Upper right:  Fred takes advantage of the fact that Ginger's skirt has been caught in a trunk lid and attempts to charm his captive audience. Unsuccessfully, of course. ("Porter... oh, porter...")

Lower left: 
"Cigarette?"  After the exquisite Night and Day, Fred tries to bring a dazed Ginger back down to earth.

Based on the play "The Gay Divorce", in which Fred had starred on the stage, "The Gay Divorcee" was the first film to focus on Fred and Ginger as the lead players. (The newly formed Hays Office, in charge of cinematic morals, was responsible for the title change; with decidedly hazy logic it was decreed that while a divorce could never be considered carefree, it was OK for the divorcee to be happy.  Whatever.)

The story, such as it is, revolves around Ginger trying to obtain a divorce from her geologist hubby, and Fred being mistaken for the hired corespondent used to create grounds for the divorce.  In fine support are Alice Brady as Ginger's scatter-brained aunt, Edward Everett Horton as the equally befuddled lawyer, and Erik Rhodes in one of his patented fake-Italian roles, the real corespondent, Tonetti (his slogan: "Your wife is safe with Tonetti - he prefers spaghetti!").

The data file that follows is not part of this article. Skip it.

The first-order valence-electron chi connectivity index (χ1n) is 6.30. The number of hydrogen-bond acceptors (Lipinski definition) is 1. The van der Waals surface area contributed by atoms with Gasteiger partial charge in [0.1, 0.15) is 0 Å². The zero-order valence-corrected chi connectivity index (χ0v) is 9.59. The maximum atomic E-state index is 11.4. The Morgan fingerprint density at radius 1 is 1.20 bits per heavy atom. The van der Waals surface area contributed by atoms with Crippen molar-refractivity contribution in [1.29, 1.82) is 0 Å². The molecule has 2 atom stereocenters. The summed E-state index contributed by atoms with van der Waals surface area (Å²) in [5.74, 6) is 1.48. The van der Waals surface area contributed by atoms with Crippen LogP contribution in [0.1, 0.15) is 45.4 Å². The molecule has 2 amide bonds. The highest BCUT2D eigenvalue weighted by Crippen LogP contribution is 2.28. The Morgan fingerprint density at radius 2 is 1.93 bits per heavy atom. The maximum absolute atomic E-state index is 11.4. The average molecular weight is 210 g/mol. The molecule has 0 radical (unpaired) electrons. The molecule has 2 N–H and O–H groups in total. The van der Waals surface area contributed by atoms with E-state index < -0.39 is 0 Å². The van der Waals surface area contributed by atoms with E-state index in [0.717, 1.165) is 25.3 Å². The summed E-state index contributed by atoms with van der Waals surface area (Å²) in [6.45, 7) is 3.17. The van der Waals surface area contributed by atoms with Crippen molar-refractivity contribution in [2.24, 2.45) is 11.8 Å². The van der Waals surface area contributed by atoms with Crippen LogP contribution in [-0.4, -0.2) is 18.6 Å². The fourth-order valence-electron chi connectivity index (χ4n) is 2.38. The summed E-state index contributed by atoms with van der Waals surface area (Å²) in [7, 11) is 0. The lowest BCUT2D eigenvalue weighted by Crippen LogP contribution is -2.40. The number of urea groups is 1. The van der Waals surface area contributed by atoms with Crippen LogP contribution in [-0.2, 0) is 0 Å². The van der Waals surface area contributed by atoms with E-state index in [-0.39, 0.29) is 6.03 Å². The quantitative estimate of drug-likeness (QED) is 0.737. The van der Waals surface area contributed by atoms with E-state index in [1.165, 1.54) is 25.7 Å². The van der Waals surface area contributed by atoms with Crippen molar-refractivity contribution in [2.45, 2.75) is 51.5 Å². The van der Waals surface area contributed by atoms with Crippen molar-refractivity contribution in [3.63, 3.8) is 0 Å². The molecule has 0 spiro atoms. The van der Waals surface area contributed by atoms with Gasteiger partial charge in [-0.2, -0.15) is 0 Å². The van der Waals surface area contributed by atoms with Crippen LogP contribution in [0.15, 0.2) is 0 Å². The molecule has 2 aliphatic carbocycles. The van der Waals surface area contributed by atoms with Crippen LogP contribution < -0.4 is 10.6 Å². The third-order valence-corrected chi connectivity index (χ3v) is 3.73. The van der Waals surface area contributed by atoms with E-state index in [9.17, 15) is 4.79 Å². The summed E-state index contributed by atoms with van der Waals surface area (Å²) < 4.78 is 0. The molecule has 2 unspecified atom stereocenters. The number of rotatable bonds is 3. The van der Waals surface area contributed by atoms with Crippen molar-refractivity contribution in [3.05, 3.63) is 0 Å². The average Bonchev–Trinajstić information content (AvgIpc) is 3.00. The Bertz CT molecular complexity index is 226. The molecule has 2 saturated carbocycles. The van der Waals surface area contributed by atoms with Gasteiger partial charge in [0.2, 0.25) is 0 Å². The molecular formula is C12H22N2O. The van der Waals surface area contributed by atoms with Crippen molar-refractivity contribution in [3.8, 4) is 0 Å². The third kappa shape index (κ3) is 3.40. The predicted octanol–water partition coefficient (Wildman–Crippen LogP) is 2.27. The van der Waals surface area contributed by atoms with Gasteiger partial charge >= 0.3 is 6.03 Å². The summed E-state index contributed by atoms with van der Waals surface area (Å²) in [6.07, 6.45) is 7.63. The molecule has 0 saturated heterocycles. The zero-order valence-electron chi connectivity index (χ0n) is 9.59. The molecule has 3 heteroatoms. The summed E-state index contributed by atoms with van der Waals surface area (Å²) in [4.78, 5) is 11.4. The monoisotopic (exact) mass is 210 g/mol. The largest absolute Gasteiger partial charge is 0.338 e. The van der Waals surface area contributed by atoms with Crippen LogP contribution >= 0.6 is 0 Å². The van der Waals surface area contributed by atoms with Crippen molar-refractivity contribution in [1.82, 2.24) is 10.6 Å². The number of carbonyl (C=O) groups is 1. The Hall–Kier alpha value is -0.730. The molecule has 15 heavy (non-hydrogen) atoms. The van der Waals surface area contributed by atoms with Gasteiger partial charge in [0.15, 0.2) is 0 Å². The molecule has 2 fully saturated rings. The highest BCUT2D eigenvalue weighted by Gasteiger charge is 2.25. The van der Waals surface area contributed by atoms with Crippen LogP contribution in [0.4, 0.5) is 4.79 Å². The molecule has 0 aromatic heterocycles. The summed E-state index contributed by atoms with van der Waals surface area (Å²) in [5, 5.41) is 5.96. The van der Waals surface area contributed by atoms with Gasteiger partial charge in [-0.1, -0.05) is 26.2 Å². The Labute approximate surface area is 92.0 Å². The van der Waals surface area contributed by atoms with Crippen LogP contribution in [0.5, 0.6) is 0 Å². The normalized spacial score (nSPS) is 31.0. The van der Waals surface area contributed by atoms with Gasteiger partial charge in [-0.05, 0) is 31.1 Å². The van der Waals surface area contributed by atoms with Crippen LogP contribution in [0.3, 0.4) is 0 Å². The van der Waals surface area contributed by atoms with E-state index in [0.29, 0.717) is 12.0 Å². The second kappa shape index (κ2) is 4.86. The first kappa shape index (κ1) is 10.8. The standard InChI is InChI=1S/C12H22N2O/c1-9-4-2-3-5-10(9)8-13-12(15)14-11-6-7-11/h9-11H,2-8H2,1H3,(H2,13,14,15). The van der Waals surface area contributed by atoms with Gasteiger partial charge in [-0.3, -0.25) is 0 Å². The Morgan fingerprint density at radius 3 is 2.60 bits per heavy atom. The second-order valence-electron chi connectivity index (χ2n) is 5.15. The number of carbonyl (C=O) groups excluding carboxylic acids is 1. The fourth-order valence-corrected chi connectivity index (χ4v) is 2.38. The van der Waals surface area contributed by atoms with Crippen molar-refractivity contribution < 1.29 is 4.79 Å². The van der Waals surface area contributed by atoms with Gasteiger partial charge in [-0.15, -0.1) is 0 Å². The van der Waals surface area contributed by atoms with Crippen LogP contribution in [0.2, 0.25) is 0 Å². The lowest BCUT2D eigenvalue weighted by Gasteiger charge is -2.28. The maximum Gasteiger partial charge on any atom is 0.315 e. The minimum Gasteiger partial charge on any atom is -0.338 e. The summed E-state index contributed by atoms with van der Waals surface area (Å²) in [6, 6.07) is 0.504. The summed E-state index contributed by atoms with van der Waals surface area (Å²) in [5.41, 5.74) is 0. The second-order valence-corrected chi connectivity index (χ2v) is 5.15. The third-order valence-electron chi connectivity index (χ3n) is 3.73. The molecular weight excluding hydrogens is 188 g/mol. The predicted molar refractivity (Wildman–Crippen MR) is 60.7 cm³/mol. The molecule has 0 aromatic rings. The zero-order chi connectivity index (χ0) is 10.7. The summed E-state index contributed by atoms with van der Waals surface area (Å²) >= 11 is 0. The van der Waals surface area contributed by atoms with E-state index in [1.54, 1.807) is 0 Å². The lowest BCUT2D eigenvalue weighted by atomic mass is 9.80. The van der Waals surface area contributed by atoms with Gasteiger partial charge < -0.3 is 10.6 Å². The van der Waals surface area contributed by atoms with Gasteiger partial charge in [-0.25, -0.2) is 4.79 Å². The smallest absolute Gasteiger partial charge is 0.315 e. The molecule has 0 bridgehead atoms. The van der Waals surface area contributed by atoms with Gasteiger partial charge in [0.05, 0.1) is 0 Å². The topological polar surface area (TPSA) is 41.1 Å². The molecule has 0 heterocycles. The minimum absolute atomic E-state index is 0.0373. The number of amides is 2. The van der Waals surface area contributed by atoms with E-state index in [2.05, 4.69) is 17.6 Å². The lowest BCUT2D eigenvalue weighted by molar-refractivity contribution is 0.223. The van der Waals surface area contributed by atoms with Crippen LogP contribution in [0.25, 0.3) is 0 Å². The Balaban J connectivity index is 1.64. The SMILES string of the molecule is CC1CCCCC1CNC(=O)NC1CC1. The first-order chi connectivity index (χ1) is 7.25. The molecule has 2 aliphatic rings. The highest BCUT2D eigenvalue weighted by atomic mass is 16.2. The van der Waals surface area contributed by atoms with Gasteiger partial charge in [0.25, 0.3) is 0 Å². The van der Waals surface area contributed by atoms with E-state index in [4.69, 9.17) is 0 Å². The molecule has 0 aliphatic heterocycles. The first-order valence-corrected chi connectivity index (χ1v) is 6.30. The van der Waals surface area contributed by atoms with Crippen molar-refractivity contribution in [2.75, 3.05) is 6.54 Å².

The 17-minute marathon production number "The Continental" was the first song to win an Academy Award in that category, but it is Cole Porter's throbbing "Night and Day" that is the real standout. With both his singing and dancing, Fred stuns Ginger, and us, with his own unique blend of gentle yet persistent urgency.


hear Fred sing "Night and Day"                                                                               continue with "Roberta"

Astaire Menu | Multimedia Center | Bio Bits | Fred & Ginger | Celebrate Astaire | Films and TV | This Month on TV | Guestbook | Links